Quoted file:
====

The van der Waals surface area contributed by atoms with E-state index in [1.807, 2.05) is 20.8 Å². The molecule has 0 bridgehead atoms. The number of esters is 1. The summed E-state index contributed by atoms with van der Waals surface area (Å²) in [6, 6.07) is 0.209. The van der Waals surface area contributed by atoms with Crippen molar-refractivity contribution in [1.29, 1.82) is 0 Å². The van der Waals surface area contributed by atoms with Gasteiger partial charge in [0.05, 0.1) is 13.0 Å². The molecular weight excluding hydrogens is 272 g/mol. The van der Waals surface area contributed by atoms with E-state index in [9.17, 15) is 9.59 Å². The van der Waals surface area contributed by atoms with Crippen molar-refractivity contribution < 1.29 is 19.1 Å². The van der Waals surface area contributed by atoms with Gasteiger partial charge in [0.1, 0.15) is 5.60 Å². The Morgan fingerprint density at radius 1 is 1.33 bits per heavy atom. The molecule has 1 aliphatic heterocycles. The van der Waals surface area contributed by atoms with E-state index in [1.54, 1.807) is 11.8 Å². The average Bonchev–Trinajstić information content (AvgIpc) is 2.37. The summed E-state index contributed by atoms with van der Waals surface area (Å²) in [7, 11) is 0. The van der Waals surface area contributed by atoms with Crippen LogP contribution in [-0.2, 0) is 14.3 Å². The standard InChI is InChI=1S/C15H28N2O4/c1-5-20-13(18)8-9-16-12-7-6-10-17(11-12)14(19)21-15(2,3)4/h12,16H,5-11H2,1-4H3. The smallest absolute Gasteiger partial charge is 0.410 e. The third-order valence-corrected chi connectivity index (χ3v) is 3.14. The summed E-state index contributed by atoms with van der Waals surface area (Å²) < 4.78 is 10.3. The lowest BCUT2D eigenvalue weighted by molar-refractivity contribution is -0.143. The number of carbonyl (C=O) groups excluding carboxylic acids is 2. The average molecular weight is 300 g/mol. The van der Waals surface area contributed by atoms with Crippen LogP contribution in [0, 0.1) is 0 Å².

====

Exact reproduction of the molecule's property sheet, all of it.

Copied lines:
The van der Waals surface area contributed by atoms with E-state index in [1.807, 2.05) is 20.8 Å². The molecule has 0 bridgehead atoms. The number of esters is 1. The summed E-state index contributed by atoms with van der Waals surface area (Å²) in [6, 6.07) is 0.209. The van der Waals surface area contributed by atoms with Crippen molar-refractivity contribution in [1.29, 1.82) is 0 Å². The van der Waals surface area contributed by atoms with Gasteiger partial charge in [0.05, 0.1) is 13.0 Å². The molecular weight excluding hydrogens is 272 g/mol. The van der Waals surface area contributed by atoms with E-state index in [9.17, 15) is 9.59 Å². The van der Waals surface area contributed by atoms with Crippen molar-refractivity contribution < 1.29 is 19.1 Å². The van der Waals surface area contributed by atoms with Gasteiger partial charge in [0.1, 0.15) is 5.60 Å². The Morgan fingerprint density at radius 1 is 1.33 bits per heavy atom. The molecule has 1 aliphatic heterocycles. The van der Waals surface area contributed by atoms with E-state index in [1.54, 1.807) is 11.8 Å². The average Bonchev–Trinajstić information content (AvgIpc) is 2.37. The summed E-state index contributed by atoms with van der Waals surface area (Å²) in [7, 11) is 0. The van der Waals surface area contributed by atoms with Crippen LogP contribution in [-0.2, 0) is 14.3 Å². The standard InChI is InChI=1S/C15H28N2O4/c1-5-20-13(18)8-9-16-12-7-6-10-17(11-12)14(19)21-15(2,3)4/h12,16H,5-11H2,1-4H3. The smallest absolute Gasteiger partial charge is 0.410 e. The third-order valence-corrected chi connectivity index (χ3v) is 3.14. The summed E-state index contributed by atoms with van der Waals surface area (Å²) < 4.78 is 10.3. The lowest BCUT2D eigenvalue weighted by molar-refractivity contribution is -0.143. The number of carbonyl (C=O) groups excluding carboxylic acids is 2. The average molecular weight is 300 g/mol. The van der Waals surface area contributed by atoms with Crippen LogP contribution in [0, 0.1) is 0 Å².